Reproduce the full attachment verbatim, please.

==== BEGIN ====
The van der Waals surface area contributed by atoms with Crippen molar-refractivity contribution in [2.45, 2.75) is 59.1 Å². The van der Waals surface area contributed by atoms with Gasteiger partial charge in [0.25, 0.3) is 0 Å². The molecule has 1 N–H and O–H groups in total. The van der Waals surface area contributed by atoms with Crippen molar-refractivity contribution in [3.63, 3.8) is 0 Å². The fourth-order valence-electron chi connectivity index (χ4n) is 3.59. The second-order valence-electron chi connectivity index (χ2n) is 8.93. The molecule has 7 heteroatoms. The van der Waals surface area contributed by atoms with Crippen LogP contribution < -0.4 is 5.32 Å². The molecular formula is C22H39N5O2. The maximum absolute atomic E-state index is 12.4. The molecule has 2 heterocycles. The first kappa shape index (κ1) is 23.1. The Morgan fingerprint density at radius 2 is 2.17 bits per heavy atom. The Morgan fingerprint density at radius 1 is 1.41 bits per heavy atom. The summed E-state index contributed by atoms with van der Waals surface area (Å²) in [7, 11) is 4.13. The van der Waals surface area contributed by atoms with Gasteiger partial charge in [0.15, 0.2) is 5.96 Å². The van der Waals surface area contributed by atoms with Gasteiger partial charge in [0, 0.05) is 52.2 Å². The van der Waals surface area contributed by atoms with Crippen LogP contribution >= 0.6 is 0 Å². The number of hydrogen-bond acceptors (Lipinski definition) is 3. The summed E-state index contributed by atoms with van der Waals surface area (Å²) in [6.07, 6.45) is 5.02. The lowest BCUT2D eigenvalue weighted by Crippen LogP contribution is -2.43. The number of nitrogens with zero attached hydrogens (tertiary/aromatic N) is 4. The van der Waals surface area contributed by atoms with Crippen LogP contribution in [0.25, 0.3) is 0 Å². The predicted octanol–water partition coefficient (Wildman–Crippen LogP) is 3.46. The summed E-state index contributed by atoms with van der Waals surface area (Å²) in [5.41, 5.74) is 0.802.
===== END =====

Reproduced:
The van der Waals surface area contributed by atoms with Crippen molar-refractivity contribution in [2.45, 2.75) is 59.1 Å². The van der Waals surface area contributed by atoms with Gasteiger partial charge in [0.25, 0.3) is 0 Å². The molecule has 1 N–H and O–H groups in total. The van der Waals surface area contributed by atoms with Crippen molar-refractivity contribution in [3.63, 3.8) is 0 Å². The fourth-order valence-electron chi connectivity index (χ4n) is 3.59. The second-order valence-electron chi connectivity index (χ2n) is 8.93. The molecule has 7 heteroatoms. The van der Waals surface area contributed by atoms with Crippen LogP contribution < -0.4 is 5.32 Å². The molecular formula is C22H39N5O2. The maximum absolute atomic E-state index is 12.4. The molecule has 2 heterocycles. The first kappa shape index (κ1) is 23.1. The Morgan fingerprint density at radius 2 is 2.17 bits per heavy atom. The Morgan fingerprint density at radius 1 is 1.41 bits per heavy atom. The summed E-state index contributed by atoms with van der Waals surface area (Å²) in [7, 11) is 4.13. The van der Waals surface area contributed by atoms with Gasteiger partial charge in [0.15, 0.2) is 5.96 Å². The van der Waals surface area contributed by atoms with Gasteiger partial charge in [0, 0.05) is 52.2 Å². The van der Waals surface area contributed by atoms with Crippen LogP contribution >= 0.6 is 0 Å². The number of hydrogen-bond acceptors (Lipinski definition) is 3. The summed E-state index contributed by atoms with van der Waals surface area (Å²) in [6.07, 6.45) is 5.02. The lowest BCUT2D eigenvalue weighted by Crippen LogP contribution is -2.43. The number of nitrogens with zero attached hydrogens (tertiary/aromatic N) is 4. The van der Waals surface area contributed by atoms with Crippen LogP contribution in [0.25, 0.3) is 0 Å². The predicted octanol–water partition coefficient (Wildman–Crippen LogP) is 3.46. The summed E-state index contributed by atoms with van der Waals surface area (Å²) in [5.41, 5.74) is 0.802.